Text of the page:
Yesterday, I noted that anti-gay culture-warrior archbishop John Nienstedt of St. Paul-Minneapolis forced the resignation of a music director, Jamie Moore, in a Catholic parish in Victoria, Minnesota, after Moore married his partner last weekend. I linked to a report about this story by Madeleine Baran of Minnesota NPR.
Baran's report contains the text of a statement that Nienstedt made to MPR. In this statement, Nienstedt insists that he had to act in this case because "the teachings of the Church must be upheld."
What does that statement mean, I wonder? What can it mean when a majority of Nienstedt's fellow Catholics in the U.S. support the right of same-sex couples to civil marriage? What can it mean when the gospels, which are the foundation of our faith and are read over and over, day in and day out, in our liturgies for that reason, say absolutely nothing about same-sex marriage (or homosexuality, for that matter), but say a world of things about love, justice, and mercy?
In short, what are the teachings of the church that Archbishop Nienstedt imagines he must uphold in this and similar cases — if those teachings are not first and foremost the gospels themselves? If those teachings are not the good news of Jesus Christ, on whose basis increasing numbers of Nienstedt's fellow Catholics argue that it is unloving, unjust, and unmerciful to target, persecute, and hound gay human beings, denying to those human beings rights accorded to every other citizen . . . .
Does Archbishop Nienstedt ever stop and think, I wonder, whether his actions in cases like this actually prevent many of us from responding in any positive way to the "teachings of the church," since those actions very selectively remove from the teachings of the church what is foundational, while keeping what many of us more and more see as incidental — what many of us now regard as just as incidental, just as culturally conditioned, as Christian support for slavery for a millennium and half of the church's history?
What happens to Catholics when our pastoral leaders insist that they are upholding "the teachings of the church," but their actions are violating the foundational teachings on which everything else depends? How are we to maintain our belief in any of the church's teachings when what is peripheral to the hierarchy of truths on which our faith is based is treated as if it is foundational, while what is foundational is simply ignored or occluded by the actions of our church's pastors?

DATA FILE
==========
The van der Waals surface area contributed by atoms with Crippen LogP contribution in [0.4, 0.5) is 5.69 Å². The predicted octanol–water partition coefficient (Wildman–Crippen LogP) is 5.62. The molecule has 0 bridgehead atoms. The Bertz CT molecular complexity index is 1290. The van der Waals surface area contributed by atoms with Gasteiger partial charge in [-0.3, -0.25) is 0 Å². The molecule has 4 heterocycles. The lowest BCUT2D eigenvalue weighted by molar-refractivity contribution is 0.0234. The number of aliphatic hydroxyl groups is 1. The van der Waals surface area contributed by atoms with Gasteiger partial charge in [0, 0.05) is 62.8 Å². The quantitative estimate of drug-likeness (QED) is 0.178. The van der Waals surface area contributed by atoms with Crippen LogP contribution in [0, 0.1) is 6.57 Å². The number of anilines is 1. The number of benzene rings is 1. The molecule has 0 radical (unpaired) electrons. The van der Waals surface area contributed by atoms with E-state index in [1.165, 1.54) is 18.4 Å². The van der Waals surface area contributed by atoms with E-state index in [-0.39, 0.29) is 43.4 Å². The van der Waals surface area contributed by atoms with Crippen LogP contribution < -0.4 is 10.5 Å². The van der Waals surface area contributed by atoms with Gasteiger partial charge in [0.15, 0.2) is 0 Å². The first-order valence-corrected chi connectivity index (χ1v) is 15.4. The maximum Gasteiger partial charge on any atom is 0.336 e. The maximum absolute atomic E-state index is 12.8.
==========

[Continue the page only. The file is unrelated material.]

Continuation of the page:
Where are we to go to find the good news of Jesus Christ, when the church itself — which claims to have preserved and transmitted that good news over the course of Christian history — contradicts the good news, in the view of increasing number of Catholics, in actions taken by its pastors, its "good" shepherds? Where are gay human beings to go to hear the good news of Jesus Christ, and what are they to do, when one action after another by the shepherds of a church claiming to stand for the gospel assaults their human dignity, undermines their human rights, communicates to them that they are second-class human beings, and tells them they are unwelcome and unwanted?
These are questions gay Catholics have lived with for a very long time now. They are questions that grow more acute for us with every passing day, due to the firing of one gay employee after another by Catholic institutions, the firing of people in Catholic institutions who dare to stand in solidarity with us who are gay, the barring of gay people and those who support us from the sacraments, the spying and hounding that uses even the obituaries of our parents as a basis for denying us jobs, the waste of millions of dollars by our pastoral leaders in ugly political campaigns to remove rights from us, etc.
They're questions that grow more and more acute for many non-gay Catholics, too, as they realize that members of their own families are gay, as are friends and co-workers. And that these human beings are anything but the face of evil, despite what the shepherds of the church say about them as premier threats to Christian values and Christian lifestyles . . . .
The price of the ugliness embodied by too many Catholic "good" shepherds toward those who are gay at this point in history is increasingly steep, as more and more Catholics walk away because they can no longer live with the dissonance — with the dissonance between gospel values and the "teachings of the church" as these are selectively mediated to the Catholic community by many of its pastors today. And it will, as Andrew Sullivan underscores in commenting on this latest story from the St. Paul-Minneapolis archdiocese, grow only steeper, as events like this continue to unfold in the Catholic world.